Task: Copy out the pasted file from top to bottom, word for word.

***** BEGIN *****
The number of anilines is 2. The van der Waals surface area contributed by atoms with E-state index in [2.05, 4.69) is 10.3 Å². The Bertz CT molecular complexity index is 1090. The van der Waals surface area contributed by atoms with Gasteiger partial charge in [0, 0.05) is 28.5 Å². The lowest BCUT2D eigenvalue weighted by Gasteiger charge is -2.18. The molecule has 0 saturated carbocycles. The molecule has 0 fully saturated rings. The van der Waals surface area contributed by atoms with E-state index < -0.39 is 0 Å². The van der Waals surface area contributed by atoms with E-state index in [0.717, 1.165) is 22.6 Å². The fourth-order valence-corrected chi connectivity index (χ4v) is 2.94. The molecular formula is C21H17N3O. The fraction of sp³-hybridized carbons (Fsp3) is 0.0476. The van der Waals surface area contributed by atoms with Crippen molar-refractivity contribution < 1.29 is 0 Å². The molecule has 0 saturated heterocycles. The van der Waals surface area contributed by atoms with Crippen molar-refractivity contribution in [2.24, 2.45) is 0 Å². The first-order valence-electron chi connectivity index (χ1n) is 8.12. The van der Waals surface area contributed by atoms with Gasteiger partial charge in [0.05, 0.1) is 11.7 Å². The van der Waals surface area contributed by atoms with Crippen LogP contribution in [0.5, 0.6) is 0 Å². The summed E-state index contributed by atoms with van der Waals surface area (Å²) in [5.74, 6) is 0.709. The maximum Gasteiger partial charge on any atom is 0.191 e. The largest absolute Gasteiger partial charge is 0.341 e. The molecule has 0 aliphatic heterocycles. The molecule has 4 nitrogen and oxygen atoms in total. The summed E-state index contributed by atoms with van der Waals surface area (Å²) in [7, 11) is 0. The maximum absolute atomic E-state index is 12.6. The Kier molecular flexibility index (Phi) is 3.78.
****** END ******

The number of anilines is 2. The van der Waals surface area contributed by atoms with E-state index in [2.05, 4.69) is 10.3 Å². The Bertz CT molecular complexity index is 1090. The van der Waals surface area contributed by atoms with Gasteiger partial charge in [0, 0.05) is 28.5 Å². The lowest BCUT2D eigenvalue weighted by Gasteiger charge is -2.18. The molecule has 0 saturated carbocycles. The molecule has 0 fully saturated rings. The van der Waals surface area contributed by atoms with E-state index < -0.39 is 0 Å². The van der Waals surface area contributed by atoms with E-state index in [0.717, 1.165) is 22.6 Å². The fourth-order valence-corrected chi connectivity index (χ4v) is 2.94. The molecular formula is C21H17N3O. The fraction of sp³-hybridized carbons (Fsp3) is 0.0476. The van der Waals surface area contributed by atoms with Crippen molar-refractivity contribution < 1.29 is 0 Å². The molecule has 0 saturated heterocycles. The van der Waals surface area contributed by atoms with Crippen molar-refractivity contribution in [2.24, 2.45) is 0 Å². The first-order valence-electron chi connectivity index (χ1n) is 8.12. The van der Waals surface area contributed by atoms with Gasteiger partial charge in [0.05, 0.1) is 11.7 Å². The van der Waals surface area contributed by atoms with Crippen LogP contribution in [0.5, 0.6) is 0 Å². The summed E-state index contributed by atoms with van der Waals surface area (Å²) in [5.74, 6) is 0.709. The maximum Gasteiger partial charge on any atom is 0.191 e. The largest absolute Gasteiger partial charge is 0.341 e. The molecule has 0 aliphatic heterocycles. The molecule has 4 nitrogen and oxygen atoms in total. The summed E-state index contributed by atoms with van der Waals surface area (Å²) in [7, 11) is 0. The maximum absolute atomic E-state index is 12.6. The Kier molecular flexibility index (Phi) is 3.78.